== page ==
Big Brother is hoping to eliminate anonymous digital communication, but a new messaging protocol may provide privacy advocates a way around their snooping government no matter where they live.
It couldn't come at a better time as governments increasingly demand access to private communications.
In fact, an FBI whistleblower recently revealed that all digital communications are being recorded and stored by the U.S. government.
Since most emails, instant messaging, and all voice calls (land line, cell or internet) run through central service providers that database all user activity, the government has easy access to this information upon request, secret subpoenas or even backdoors to these services to view private communications in real time.
The Associated Press was recently violated by the Department of Justice who, with a secret subpoena, forced service providers to hand over phone records of AP's reporters and central offices.
The U.S. government claims the authority to track, trace, and database all electronic communications in order to keep us safe. Despite the obvious intrusion of privacy, it clearly has the intent to spy on all communications and is actively seeking expanded legal cover and technological advances for full spectrum digital surveillance.
Large central service providers make this nefarious goal possible.
But as the government cracks down on Web privacy, a new decentralized communication protocol called Bitmessage has emerged to offer an easy way for people to send and receive encrypted messages.
What is Bitmessage?
Bitmessage's official description is as follows:
Bitmessage is a P2P communications protocol used to send encrypted messages to another person or to many subscribers. It is decentralized and trustless, meaning that you need-not inherently trust any entities like root certificate authorities. It uses strong authentication which means that the sender of a message cannot be spoofed, and it aims to hide "non-content" data, like the sender and receiver of messages, from passive eavesdroppers like those running warrantless wiretapping programs. (Source)
Based loosely on Bitcoin's open-source protocol, Bitmessage utilizes the computer power of decentralized users to process the messages making them essentially impossible to track. Addresses are made up of 36 random characters as opposed to a name and other personal information that email services require.
Example Bitmessage address: BM‐2nTX1KchxgnmHvy9ntCN9r7sgKTraxczzyE
In their white paper, the Bitmessage developers emphasize that privacy was their main motivation for creating it:
Hiding one’s identity is difficult. Even if throw‐away email addresses are used, users must connect to an email server to send and retrieve messages, revealing their IP address.
...if just one of those organizations is run by a government agency, and if they have certain network hardware in place between users and destination servers, then they would be able to perform a targeted man‐in‐the‐middle attack of ostensibly secure communications at will...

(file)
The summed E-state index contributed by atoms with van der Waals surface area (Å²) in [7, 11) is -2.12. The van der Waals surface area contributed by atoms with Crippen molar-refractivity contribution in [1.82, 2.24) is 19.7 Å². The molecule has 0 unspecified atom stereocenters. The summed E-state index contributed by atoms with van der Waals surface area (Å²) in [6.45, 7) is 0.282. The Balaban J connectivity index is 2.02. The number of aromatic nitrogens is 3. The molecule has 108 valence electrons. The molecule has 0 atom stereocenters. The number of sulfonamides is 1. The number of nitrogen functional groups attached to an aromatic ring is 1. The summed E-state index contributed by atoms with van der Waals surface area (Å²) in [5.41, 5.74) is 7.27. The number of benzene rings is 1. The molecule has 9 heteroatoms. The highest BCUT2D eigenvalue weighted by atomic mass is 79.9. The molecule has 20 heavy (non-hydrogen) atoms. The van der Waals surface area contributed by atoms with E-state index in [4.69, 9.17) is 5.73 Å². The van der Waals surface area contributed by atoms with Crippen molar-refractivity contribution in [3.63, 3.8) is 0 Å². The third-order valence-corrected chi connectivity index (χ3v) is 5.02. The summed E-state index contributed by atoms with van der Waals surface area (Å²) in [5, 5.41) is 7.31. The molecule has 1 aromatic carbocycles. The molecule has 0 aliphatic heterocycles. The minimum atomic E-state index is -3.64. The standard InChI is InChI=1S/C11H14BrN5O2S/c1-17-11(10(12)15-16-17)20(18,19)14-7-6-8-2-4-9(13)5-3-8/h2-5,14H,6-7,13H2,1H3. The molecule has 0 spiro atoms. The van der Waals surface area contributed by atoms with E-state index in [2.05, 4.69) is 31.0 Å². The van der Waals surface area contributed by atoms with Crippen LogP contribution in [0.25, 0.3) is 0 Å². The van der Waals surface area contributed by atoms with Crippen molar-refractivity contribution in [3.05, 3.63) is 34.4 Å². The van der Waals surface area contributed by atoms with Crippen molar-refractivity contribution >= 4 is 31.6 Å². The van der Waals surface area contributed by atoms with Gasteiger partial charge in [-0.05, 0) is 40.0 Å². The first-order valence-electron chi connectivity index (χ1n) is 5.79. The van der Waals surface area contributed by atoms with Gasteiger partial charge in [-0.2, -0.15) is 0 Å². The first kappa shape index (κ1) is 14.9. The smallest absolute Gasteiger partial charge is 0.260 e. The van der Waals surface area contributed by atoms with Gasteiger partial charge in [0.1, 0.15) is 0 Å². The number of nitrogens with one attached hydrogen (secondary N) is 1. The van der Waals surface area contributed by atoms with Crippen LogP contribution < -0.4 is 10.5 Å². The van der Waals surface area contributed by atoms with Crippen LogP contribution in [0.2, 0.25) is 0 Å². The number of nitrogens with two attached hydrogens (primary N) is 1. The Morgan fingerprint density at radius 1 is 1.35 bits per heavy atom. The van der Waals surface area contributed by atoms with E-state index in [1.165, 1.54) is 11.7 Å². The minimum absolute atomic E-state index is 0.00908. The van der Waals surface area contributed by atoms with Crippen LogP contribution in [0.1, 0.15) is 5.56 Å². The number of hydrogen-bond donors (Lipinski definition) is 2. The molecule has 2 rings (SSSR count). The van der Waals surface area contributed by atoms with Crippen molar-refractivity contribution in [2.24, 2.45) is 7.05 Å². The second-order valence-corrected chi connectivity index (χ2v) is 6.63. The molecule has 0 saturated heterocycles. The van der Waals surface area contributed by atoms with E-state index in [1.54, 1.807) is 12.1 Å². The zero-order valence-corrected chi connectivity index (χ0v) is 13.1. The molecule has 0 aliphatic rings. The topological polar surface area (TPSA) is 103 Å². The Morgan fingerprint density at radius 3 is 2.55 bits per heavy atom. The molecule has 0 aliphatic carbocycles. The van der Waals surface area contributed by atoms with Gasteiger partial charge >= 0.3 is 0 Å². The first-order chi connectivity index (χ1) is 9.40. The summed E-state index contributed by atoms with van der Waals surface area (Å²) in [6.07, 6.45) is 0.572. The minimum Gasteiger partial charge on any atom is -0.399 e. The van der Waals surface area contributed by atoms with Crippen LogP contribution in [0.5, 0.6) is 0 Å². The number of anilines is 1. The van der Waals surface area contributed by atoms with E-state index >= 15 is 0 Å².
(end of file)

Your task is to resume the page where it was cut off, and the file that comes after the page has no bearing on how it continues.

What is needed is a communications protocol and accompanying software that encrypts messages, masks the sender and receiver of messages from others, and guarantees that the sender a message cannot be spoofed, without relying on trust and without burdening the user with the details of key management.
The addresses not only emphasize privacy but guarantee sender verification:
While certainly more cumbersome than an email address, it is not too much to type manually or it can be made into a QR‐code. Users have already demonstrated this to be acceptable as Bitcoin addresses are similar in format and length. This address format is superior to email in that it guarantees that a message from a particular user or organization did, in fact, come from them. The sender of a message cannot be spoofed.
Though it may sound complicated, Bitmessage makes it easy for anyone to communicate anonymously. Once the program is downloaded on your computer, you just need to set "Your Identities", "Passphrase", and "Addresses" in your Bitmessage folder which is much like a Bitcoin "wallet".
Then it works similarly to email where you choose from one of your "From" addresses to compose a message to "Send" to another address. The message's encryption is then "processed" by the peer-to-peer network of servers and delivered to the recipient's "wallet" (Bitmessage folder) on their personal computer. The "stream" or "proof of work" takes roughly four minutes to process the message to the recipient.
Bitmessage also offers a "broadcast" feature for mass announcements. So if you run an organization, website or blog with a newsletter, you can send anonymous "broadcasts" to subscribers. Meanwhile, subscribers can sign up without giving out their email address or anything that links them to the information.
Just as Bitcoin has the potential to displace centralized currencies, Bitmessage may be the future of free and private communication. As the government increases its Big Brother spying on average citizens, Bitmessage proves that freedom will always find a way.
Watch the video below for more information about Bitmessage:
Get started with Bitmessage here.
Another great resource for how to get started with Bitmessage:
J.P. Hicks is an entrepreneur, info-activist, pro blogger, editor of BlogTips.com and author of Secrets to Making Money with a Free Blog. Follow @ Twitter, or like on Facebook.
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Tags: anonymous communication, bitmessage, encrypted communication, internet-news, videos